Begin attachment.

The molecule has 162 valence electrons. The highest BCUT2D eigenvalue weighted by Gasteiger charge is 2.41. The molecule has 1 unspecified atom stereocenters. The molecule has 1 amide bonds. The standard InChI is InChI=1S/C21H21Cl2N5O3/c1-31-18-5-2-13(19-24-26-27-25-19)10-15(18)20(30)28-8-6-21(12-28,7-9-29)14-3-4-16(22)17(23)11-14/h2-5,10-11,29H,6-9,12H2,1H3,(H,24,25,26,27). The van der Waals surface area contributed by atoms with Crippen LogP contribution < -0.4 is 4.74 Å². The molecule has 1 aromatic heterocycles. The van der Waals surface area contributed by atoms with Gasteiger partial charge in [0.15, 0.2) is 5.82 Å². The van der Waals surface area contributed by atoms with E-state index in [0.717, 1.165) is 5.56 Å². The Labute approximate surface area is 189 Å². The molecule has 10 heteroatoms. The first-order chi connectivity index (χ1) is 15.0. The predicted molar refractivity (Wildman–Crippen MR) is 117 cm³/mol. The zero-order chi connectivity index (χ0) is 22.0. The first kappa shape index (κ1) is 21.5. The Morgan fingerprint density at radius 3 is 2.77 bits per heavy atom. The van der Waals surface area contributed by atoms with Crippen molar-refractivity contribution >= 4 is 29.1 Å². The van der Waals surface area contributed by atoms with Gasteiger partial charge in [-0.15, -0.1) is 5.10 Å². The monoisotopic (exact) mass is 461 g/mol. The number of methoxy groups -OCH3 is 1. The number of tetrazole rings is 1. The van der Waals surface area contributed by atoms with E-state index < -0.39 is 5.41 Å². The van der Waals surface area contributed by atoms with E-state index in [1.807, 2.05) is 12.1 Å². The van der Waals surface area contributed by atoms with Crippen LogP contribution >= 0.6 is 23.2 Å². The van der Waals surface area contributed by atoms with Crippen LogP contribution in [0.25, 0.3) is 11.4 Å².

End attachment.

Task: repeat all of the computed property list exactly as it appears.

The molecule has 162 valence electrons. The highest BCUT2D eigenvalue weighted by Gasteiger charge is 2.41. The molecule has 1 unspecified atom stereocenters. The molecule has 1 amide bonds. The standard InChI is InChI=1S/C21H21Cl2N5O3/c1-31-18-5-2-13(19-24-26-27-25-19)10-15(18)20(30)28-8-6-21(12-28,7-9-29)14-3-4-16(22)17(23)11-14/h2-5,10-11,29H,6-9,12H2,1H3,(H,24,25,26,27). The van der Waals surface area contributed by atoms with Crippen LogP contribution < -0.4 is 4.74 Å². The molecule has 1 aromatic heterocycles. The van der Waals surface area contributed by atoms with Gasteiger partial charge in [0.15, 0.2) is 5.82 Å². The van der Waals surface area contributed by atoms with E-state index in [0.717, 1.165) is 5.56 Å². The Labute approximate surface area is 189 Å². The molecule has 10 heteroatoms. The first-order chi connectivity index (χ1) is 15.0. The predicted molar refractivity (Wildman–Crippen MR) is 117 cm³/mol. The zero-order chi connectivity index (χ0) is 22.0. The first kappa shape index (κ1) is 21.5. The Morgan fingerprint density at radius 3 is 2.77 bits per heavy atom. The van der Waals surface area contributed by atoms with Crippen molar-refractivity contribution >= 4 is 29.1 Å². The van der Waals surface area contributed by atoms with Gasteiger partial charge in [-0.15, -0.1) is 5.10 Å². The monoisotopic (exact) mass is 461 g/mol. The number of methoxy groups -OCH3 is 1. The number of tetrazole rings is 1. The van der Waals surface area contributed by atoms with E-state index < -0.39 is 5.41 Å². The van der Waals surface area contributed by atoms with E-state index in [1.807, 2.05) is 12.1 Å². The van der Waals surface area contributed by atoms with Crippen LogP contribution >= 0.6 is 23.2 Å². The van der Waals surface area contributed by atoms with Crippen LogP contribution in [0.25, 0.3) is 11.4 Å².